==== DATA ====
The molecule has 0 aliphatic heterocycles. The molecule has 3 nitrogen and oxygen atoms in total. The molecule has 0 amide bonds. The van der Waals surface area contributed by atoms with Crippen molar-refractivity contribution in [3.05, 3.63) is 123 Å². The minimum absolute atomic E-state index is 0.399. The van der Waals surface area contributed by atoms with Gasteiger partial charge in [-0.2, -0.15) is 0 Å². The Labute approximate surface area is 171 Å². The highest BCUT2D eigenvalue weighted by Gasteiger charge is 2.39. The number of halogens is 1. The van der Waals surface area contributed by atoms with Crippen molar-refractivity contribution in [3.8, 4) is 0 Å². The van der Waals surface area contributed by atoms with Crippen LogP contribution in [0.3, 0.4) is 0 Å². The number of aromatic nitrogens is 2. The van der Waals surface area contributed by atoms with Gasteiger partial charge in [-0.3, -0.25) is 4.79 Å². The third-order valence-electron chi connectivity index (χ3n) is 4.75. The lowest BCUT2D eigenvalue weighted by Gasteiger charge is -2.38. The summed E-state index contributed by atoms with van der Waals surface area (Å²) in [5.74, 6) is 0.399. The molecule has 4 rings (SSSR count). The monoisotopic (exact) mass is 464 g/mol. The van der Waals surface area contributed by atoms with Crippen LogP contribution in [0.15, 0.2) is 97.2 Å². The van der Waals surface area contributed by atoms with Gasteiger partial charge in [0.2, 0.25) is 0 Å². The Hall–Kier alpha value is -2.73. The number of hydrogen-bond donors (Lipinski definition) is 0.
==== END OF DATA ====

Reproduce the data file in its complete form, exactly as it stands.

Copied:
The molecule has 0 aliphatic heterocycles. The molecule has 3 nitrogen and oxygen atoms in total. The molecule has 0 amide bonds. The van der Waals surface area contributed by atoms with Crippen molar-refractivity contribution in [3.05, 3.63) is 123 Å². The minimum absolute atomic E-state index is 0.399. The van der Waals surface area contributed by atoms with Gasteiger partial charge in [-0.2, -0.15) is 0 Å². The Labute approximate surface area is 171 Å². The highest BCUT2D eigenvalue weighted by Gasteiger charge is 2.39. The number of halogens is 1. The van der Waals surface area contributed by atoms with Crippen molar-refractivity contribution in [3.8, 4) is 0 Å². The van der Waals surface area contributed by atoms with Crippen LogP contribution in [0.3, 0.4) is 0 Å². The number of aromatic nitrogens is 2. The van der Waals surface area contributed by atoms with Gasteiger partial charge in [-0.3, -0.25) is 4.79 Å². The third-order valence-electron chi connectivity index (χ3n) is 4.75. The lowest BCUT2D eigenvalue weighted by Gasteiger charge is -2.38. The summed E-state index contributed by atoms with van der Waals surface area (Å²) in [5.74, 6) is 0.399. The molecule has 4 rings (SSSR count). The monoisotopic (exact) mass is 464 g/mol. The van der Waals surface area contributed by atoms with Crippen LogP contribution in [0.15, 0.2) is 97.2 Å². The van der Waals surface area contributed by atoms with Gasteiger partial charge in [0.2, 0.25) is 0 Å². The Hall–Kier alpha value is -2.73. The number of hydrogen-bond donors (Lipinski definition) is 0.